Looking back on the situation, I try to connect the dots to see if the way he treated me had anything to do with his choices as an adult. I’m sure there is some commonality, in terms of respect for women, respect for boundaries and the lack of consequences in our fairly insular culture, but I know that it’s more complicated than that, too because not every bully grows up to break the law.
All this to say: Love hurts? It’s not supposed to, not really. If someone’s not your friend in all situations then they’re not your friend. If someone punches your boyfriend, it’s like they’re punching you, and they know that. I know that now, too. Love them anyway and forgive them, but only if you feel like it. Set better boundaries. Put the best of your love somewhere else. Life is long and bigger than your dance floor. YOU choose your partners. There’s plenty of people out there happy to break your heart, in ways you can’t even imagine. You don’t have to break your own.
*I struggled a lot with whether or not to write this. I still am in touch with Eric’s family who are wonderful people and have been dealt an unfair hand. And as I mentioned, I still love Eric. But at the end of the day, he chose to do these things and it’s public record. I’m not speculating, editorializing or really adding anything new to the story. It helped me to write about it, and maybe it will help others who are in complicated situations, to know they’re not alone. Names have been changed, details lightly fictionalized.
Think of the most embarrassing thing you did to get in front of someone you liked. “Liked,” I mean. Wanted to date. This thing you are thinking of – this act of bravery or creativity or a wild burst of assertiveness – I guarantee that I can top it.
Take, for example, Easter 1993. I was 16. My best friend, let’s call her Courtney, had just turned 18, and we had spent a busy Saturday being bunnies at our church Easter Egg Hunt. Our outfits were billowy onesies, cut from thick polyester and sack-like, with full hoods and wonky ears that gave us a slightly “off” appearance, similar to that kid in Pinocchio who turns into a jackass bit by bit.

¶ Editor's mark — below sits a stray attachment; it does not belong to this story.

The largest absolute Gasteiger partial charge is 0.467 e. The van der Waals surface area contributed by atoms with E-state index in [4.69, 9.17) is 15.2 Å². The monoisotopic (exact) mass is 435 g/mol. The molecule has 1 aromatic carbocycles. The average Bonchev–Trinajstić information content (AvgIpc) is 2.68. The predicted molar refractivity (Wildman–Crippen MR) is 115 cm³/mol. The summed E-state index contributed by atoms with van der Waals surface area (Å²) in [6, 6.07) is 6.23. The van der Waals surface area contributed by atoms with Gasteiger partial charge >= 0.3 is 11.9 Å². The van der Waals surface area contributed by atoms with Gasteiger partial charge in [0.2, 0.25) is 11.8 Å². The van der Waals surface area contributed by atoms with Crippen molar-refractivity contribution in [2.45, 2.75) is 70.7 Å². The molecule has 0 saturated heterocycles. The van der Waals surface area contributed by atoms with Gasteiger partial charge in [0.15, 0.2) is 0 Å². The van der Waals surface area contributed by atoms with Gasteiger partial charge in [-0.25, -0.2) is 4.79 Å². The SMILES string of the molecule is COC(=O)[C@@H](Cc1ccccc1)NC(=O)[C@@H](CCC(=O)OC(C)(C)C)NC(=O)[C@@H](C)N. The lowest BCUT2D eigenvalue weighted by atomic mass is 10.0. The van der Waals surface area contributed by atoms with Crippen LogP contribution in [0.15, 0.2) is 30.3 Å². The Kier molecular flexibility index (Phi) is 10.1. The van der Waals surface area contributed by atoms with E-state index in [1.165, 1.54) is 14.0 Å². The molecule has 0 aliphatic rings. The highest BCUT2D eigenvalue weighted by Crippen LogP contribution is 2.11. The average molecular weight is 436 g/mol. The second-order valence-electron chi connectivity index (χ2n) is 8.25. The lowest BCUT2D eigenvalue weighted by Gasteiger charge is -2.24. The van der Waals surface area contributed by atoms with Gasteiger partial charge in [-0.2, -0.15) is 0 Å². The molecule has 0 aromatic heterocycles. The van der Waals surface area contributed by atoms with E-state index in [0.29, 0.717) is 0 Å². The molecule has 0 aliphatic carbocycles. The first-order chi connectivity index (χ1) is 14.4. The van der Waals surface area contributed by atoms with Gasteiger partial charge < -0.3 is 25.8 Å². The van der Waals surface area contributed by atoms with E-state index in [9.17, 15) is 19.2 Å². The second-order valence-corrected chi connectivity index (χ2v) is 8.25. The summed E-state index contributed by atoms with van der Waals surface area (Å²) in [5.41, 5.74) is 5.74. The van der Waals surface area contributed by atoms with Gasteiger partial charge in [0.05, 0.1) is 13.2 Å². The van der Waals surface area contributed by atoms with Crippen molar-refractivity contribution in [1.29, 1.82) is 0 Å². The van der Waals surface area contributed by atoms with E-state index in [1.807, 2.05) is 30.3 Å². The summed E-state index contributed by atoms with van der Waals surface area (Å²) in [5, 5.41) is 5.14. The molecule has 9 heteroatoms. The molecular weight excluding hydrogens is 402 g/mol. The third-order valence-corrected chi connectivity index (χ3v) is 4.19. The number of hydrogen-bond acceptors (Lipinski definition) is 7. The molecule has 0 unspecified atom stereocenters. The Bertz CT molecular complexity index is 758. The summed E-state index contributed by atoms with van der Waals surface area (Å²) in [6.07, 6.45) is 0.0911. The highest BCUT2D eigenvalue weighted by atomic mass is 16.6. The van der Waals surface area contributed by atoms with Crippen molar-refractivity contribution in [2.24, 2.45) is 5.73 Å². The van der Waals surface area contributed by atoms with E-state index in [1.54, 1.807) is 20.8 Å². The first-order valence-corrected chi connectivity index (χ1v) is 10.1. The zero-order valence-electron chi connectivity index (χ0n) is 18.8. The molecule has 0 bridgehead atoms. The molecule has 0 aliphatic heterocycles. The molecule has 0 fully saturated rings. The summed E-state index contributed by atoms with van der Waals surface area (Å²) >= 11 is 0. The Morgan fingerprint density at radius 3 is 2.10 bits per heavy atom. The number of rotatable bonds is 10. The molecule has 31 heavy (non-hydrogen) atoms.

I suppose spending the afternoon surrounded by old people who told us how cute we were went to our heads, because after the last Peeps-sticky kid was ejected from our laps, we decided that the thing to do, while we were still in these RAD costumes, was to pay surprise visits to all the boys we liked.
We efficiently combined a trip to the grocery store for chocolates with a pop-in on one guy who bagged groceries at the local Albertson’s. “Hi!” We smiled and waved our thick, rough mittens, bopping our baggy bunny tails to the Easter Candy aisle without one iota of self awareness.
At the next stop, a dog snarled and lunged at us, attempting to protect its maybe sleepy, maybe stoned master from the giant donkey-bunnies who appeared from thin air and wouldn’t lay off the doorbell. On our last stop, the young man’s parents were home and his mom thought we were really something special, even if our intended took his chocolate, rolled his eyes at us and went back to watching MTV.
It is an understatement to say that in those days, we didn’t know nothin’ about nothin’. We had big ideas, strength in numbers and no one to save us from ourselves, probably because they wanted to see how things would play out and be entertained by it. The way things played out in this instance, unsurprisingly, was that we were hot and sweaty and out $25 for Easter candy that we didn’t get to enjoy. None of those people wanted to date us, before or after. With the wisdom of age, it’s totally fine. Life ended up like it was supposed to for Courtney and me.
But back then, we had so much love to give, and it needed to go somewhere. So we did the best, and in some ways the only thing we knew to do at the time. We gave it away, not once stopping to consider whether or not our gifts were deserved. We just wrapped up all that love in homemade rabbit suits and took it into town with the great hope that someone would see through our goofy disguises to our sweet, terrified, baby animal hearts and love us back.
I turned 43 this week, and that milestone paired with a head-spinning run of funerals and news of ill friends has me thinking about my purpose, specifically how it relates to my art and what I want to express through it, and how it can outlast me and hopefully help others.
I’ve been an “artist” consistently since I left my last corporate job in 2016, starting as something to occupy my mind between obstacle-course technical interviews and spur-of-the-moment airplane trips. So, in the beginning, I just drew what I liked, and mostly still do. But I’ve struggled with my “why” and “how much to share.” Many of my friends and connections are people from my hometown, or people who know one side of me – the good side.